Re: Professor Koelver´s demise

jkirk jkirk at MICRON.NET
Fri Nov 30 17:21:13 UTC 2001

Bernhard has worked on many aspects of Indology, but when it comes to
Nepal, he certainly was the right man present at the right moment. When he
began with the very first phase of our decades long manuscript project
(NGMPP) in Jan. 1970,  Nepal was, and continued to be throughout the
Seventies if not the Eighties,  a "museum" of medieval  South Asia. This,
combined with the enchanting nature of the country and the genuine
friendliness and honesty of the Nepalese people, made it a pleasure to work
there. And so we all did, following his trail, - a whole generation of
(German) Indologists.
I just wish to thank  Prof Witzel for this account of German scholars'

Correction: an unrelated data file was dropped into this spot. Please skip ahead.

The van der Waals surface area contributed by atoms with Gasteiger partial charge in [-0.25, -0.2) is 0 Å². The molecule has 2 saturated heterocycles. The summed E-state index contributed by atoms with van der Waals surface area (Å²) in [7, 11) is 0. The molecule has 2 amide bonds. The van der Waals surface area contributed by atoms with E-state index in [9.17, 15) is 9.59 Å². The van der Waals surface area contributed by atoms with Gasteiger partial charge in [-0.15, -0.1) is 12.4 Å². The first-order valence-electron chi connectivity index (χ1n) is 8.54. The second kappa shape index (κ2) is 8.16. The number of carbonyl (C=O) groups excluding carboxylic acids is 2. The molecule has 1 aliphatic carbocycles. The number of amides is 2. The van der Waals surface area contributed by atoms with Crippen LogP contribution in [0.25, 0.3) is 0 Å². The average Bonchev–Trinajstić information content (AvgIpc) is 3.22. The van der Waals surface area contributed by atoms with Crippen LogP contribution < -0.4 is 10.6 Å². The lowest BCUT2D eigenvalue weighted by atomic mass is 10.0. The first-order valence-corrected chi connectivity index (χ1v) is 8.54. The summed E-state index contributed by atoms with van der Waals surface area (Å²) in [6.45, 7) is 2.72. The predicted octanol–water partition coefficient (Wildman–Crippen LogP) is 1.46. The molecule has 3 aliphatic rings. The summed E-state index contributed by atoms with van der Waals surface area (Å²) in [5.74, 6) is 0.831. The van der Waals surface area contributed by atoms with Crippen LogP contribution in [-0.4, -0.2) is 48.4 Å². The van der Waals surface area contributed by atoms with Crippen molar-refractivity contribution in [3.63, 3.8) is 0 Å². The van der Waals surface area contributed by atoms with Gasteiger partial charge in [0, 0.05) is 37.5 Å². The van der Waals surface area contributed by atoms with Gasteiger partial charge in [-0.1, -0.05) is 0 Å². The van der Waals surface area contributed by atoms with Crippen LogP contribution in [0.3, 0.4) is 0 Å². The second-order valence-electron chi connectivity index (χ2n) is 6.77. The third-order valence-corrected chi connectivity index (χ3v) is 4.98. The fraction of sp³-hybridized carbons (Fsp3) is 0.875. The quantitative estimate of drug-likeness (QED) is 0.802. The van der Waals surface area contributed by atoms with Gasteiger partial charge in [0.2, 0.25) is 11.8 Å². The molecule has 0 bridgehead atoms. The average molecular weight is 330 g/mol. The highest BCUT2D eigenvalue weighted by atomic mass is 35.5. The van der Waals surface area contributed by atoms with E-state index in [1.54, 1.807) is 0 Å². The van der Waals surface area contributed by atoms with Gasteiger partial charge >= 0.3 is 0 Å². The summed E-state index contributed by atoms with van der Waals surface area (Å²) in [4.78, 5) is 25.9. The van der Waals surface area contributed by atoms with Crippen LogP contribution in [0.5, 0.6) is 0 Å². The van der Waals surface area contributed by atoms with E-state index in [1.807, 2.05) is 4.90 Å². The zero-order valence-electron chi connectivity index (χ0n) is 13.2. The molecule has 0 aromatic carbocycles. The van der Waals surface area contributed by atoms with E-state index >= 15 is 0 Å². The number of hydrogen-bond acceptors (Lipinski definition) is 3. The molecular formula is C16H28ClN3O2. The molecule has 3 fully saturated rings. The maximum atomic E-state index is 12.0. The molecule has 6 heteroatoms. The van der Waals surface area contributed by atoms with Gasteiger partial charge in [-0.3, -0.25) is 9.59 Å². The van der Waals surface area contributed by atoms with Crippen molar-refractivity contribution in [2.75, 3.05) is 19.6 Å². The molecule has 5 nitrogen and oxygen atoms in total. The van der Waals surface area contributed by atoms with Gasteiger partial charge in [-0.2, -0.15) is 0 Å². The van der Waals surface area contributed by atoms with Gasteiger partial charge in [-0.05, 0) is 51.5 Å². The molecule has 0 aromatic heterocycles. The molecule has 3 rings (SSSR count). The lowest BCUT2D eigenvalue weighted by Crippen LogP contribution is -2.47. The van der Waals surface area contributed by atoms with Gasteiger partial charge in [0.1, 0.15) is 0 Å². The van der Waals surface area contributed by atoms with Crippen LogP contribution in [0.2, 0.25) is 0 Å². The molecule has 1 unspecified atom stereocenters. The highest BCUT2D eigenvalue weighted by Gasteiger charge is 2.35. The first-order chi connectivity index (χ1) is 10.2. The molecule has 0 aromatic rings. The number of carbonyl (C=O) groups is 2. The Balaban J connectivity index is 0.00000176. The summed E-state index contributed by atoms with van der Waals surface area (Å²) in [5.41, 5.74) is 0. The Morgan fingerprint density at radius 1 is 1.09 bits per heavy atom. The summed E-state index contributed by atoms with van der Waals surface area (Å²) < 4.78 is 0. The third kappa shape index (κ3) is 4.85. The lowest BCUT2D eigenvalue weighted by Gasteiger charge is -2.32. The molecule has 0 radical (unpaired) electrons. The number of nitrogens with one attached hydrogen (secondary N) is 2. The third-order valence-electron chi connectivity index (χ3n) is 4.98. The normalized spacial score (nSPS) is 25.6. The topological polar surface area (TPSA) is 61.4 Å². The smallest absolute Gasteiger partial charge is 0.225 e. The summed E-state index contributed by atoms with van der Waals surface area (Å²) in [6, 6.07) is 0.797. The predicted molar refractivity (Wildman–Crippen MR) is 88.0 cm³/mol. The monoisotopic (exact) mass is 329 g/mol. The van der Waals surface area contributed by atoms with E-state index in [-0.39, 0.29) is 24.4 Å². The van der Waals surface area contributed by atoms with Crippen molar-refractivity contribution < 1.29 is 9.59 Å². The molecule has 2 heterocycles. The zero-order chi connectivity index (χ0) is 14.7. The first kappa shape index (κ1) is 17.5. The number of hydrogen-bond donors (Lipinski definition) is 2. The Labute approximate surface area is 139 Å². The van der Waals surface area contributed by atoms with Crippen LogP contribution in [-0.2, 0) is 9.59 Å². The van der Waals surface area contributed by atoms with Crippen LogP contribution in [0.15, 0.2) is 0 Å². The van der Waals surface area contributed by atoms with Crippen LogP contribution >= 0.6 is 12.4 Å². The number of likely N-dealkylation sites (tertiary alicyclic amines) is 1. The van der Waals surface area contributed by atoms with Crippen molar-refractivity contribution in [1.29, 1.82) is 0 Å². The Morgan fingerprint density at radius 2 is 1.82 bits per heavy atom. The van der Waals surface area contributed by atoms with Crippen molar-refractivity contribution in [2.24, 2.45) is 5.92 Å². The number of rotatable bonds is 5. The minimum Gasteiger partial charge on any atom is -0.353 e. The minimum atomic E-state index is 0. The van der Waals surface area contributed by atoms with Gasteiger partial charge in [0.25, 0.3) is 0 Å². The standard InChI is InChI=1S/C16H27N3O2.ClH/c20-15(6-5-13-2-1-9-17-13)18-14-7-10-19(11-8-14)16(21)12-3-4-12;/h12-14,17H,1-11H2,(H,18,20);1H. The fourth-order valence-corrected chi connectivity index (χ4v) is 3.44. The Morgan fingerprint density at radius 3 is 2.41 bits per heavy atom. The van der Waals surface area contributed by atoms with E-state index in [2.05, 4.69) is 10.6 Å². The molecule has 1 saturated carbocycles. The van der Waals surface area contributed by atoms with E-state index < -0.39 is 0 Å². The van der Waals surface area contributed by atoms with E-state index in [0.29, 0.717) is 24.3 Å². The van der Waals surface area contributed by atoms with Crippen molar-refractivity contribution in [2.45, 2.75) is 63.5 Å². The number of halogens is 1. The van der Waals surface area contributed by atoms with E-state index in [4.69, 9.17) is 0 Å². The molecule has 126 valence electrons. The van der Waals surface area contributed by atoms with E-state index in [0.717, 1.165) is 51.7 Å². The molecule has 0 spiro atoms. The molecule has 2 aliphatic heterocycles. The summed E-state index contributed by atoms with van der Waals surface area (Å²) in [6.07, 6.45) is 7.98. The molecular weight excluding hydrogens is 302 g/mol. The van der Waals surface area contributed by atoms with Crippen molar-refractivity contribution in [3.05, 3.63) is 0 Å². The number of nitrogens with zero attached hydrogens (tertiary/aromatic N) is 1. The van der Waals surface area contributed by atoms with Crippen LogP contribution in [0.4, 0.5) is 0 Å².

efforts in Nepal, which  I hadn't known much about.  I first visited the
little towns of the valley including Bhaktapur in 1976.  At that time, the
valley had recently been visited by Qeen Elizabeth II and Prince Philip, so
everywhere the temples and environs had  been repainted and cleaned up,
things sparkled.  Upon my return in 1978 things were still not bad. But
during another visit in 1987 I was appalled by the greatly inreased
population pressure, garbage everywhere, deterioration of temple facades and
premisses, deforestation and erosion on the hills, but happily astounded
that Bhaktapur seemed to have escaped all this.  It was only at this time
(not being a Nepal specialist) that I heard about the German scholarly
involvement with this little town. Witzel's account filled out the picture
for me.
Joanna Kirkpatrick

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